Warfare Through a Looking Glass Pt. 2
Continuing our discussion of the Revolution in Warfare, today we turn to the Air Force. These days the USAF can’t seem to catch a break with charges of poor management concerning nuclear weapons and the leadership’s lack of interest in the “wars we are fighting now”, culminating in the firing of the top leadership by Defense Sec. Gates. The ongoing problems with replacing worn out weaponry is not only the fault of the leadership, however. What airpower in general is currently experiencing might be described as “growing pains” as much as a revolution as they continue to deal with high tech weaponry and seek a place for the new unmanned aerial vehicles which are growing in capability and importance.
The end of the Cold War was a glorious event for the world but perhaps less so for an Air Force which needed to replace a whole generation of weaponry purchased in the aftermath of Vietnam. While the world marveled via live TV during the 1991 Gulf War at the power of precision weapons and America’s new generation of warplanes, like the F-15, F-16, F-14, plus the AV-8 Harrier jump jet, few realized that these wonder planes were already nearing the end of their life-span. The F-15 Eagle first flew in 1972 and was nearly 2 decades old by Operation Desert Storm, as was the Navy’s premier interceptor, the marvelous F-14 Tomcat. The excellent F-16 Falcon conducted its first 90 minute takeoff in 1974 and the advanced Harrier jump jet had been under development since the 1960s.
What the end of the standoff with the Soviets gave us was a decade long “procurement holiday” in the 1990s, with few new aircraft designed or bought. Purchases of the Eagle replacement, the advanced F-22 Raptor was put off into the next century while the older warhorses soldiered on. Who would have imagined that the same planes that dominated the skies of Iraq in 1991 would not only be still in service for the next war but basically the only warplanes available, as the Raptor was still not ready for duty!
Such an occurrence isn’t unprecedented, in which the new war is fought with the weapons of the old (to coin a phrase by Winston Churchill). At the end of the Second World War the British Royal Navy was by far the largest and most experienced fleet in the world, but it was also battle-worn and need of replacements. Its mighty Queen Elizabeth class battleships dated from 1914, while foreign navies like the US and Japan possessed newer craft that had so far seen little or no service. Due to the extremities of war, the Royal Navy had no new battleships under construction, save for 4 giant battlecruisers of the Hood class, with a now discredited lightly armored hull. Both her rivals were building new 16 inch types which were in advanced stages of construction and planning even larger versions.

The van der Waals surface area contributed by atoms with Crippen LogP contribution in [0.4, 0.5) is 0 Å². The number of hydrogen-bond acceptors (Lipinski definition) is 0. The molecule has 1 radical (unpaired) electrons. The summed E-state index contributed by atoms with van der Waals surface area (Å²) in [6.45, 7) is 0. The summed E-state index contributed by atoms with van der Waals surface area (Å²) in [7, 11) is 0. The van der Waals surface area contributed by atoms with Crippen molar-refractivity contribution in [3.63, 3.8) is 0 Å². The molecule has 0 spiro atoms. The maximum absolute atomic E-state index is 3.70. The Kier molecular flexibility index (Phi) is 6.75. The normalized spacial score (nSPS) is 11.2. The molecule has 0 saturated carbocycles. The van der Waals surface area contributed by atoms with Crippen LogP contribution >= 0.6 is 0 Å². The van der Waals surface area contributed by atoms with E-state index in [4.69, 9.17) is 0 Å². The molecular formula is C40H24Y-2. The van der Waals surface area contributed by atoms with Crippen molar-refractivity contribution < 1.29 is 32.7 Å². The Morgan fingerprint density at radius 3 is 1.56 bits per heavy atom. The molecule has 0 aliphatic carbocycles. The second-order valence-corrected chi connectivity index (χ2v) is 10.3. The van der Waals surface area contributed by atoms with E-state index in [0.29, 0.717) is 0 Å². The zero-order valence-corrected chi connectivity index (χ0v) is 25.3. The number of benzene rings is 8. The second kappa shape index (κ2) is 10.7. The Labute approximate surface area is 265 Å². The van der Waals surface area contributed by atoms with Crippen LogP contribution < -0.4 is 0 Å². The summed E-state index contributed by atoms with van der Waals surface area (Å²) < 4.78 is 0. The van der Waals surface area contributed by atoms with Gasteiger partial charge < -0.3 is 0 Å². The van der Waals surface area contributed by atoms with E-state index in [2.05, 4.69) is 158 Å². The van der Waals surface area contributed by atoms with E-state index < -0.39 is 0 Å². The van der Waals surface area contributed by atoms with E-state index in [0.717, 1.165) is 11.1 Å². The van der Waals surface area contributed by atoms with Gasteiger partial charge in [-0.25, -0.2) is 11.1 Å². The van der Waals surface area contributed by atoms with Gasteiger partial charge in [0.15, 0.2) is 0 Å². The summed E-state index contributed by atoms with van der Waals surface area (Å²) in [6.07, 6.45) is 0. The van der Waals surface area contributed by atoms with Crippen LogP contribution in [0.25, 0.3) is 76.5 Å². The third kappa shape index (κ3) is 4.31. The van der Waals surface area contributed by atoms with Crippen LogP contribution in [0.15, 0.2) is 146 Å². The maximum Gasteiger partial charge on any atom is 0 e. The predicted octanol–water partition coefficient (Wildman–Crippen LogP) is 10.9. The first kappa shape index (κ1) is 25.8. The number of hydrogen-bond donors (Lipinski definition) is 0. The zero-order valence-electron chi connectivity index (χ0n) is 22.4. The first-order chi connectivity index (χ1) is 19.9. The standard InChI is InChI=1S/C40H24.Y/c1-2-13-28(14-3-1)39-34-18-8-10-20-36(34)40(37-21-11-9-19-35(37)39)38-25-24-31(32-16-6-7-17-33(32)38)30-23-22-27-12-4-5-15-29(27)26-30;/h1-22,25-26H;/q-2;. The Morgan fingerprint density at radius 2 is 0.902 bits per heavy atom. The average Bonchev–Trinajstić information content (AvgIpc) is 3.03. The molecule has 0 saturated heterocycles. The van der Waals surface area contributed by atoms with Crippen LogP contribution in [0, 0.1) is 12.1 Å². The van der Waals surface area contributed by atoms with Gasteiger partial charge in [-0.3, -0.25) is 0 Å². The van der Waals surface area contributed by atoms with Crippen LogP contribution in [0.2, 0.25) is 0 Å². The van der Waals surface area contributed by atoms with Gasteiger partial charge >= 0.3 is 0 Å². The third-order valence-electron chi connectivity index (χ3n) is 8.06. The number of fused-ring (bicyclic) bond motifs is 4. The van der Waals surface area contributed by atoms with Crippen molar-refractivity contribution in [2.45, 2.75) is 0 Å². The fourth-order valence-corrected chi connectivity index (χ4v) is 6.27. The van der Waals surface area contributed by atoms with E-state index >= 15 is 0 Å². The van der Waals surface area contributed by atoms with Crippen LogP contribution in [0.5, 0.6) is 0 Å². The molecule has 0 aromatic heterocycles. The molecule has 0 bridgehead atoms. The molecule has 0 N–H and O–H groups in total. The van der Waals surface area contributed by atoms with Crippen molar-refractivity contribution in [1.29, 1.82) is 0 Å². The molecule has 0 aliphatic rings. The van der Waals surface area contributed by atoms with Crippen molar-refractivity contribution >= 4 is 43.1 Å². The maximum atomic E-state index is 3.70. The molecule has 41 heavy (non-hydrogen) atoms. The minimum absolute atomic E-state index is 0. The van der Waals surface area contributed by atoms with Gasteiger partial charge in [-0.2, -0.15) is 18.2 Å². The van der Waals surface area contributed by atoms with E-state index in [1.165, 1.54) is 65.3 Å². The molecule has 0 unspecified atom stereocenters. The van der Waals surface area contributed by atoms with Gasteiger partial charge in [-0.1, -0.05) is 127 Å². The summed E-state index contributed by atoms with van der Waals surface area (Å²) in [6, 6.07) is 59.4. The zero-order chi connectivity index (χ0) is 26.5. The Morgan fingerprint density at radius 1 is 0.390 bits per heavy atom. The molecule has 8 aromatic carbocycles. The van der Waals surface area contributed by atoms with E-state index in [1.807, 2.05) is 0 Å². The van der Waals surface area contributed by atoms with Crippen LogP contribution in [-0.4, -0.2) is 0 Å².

The Washington Naval Treaty of 1922 probably saved the world from another disastrous war and expensive arms race, but also deprived the war weary British from replacing outdated ships. No new battleship was constructed in Britain for 2 decades, save for the slow though powerful Nelson and Rodney. When war finally came the old Queen Elizabeth’s and less capable Revenge class were forced to perform frontline duty in all theaters through most of the war.
Returning now to airpower, following a decade with no major orders for warplanes, the USAF finds itself desperately playing catch-up in the midst of a new global struggle, the one against radical Islam. We now see the fast jets pushed to the sidelines in favor of slower close support bombers, and new unmanned aerial vehicles. The air generals, at least the ones recently fired, are still focused on traditional platforms such as fighters, bombers, and supporting tankers, all of which are in bad need of replacement except the money just isn’t there. Like it was once said of the Army in the 1970s, the US now faces the likely prospect of a “hollow Air Force”, devoid of adequate numbers of jets to fight a major war.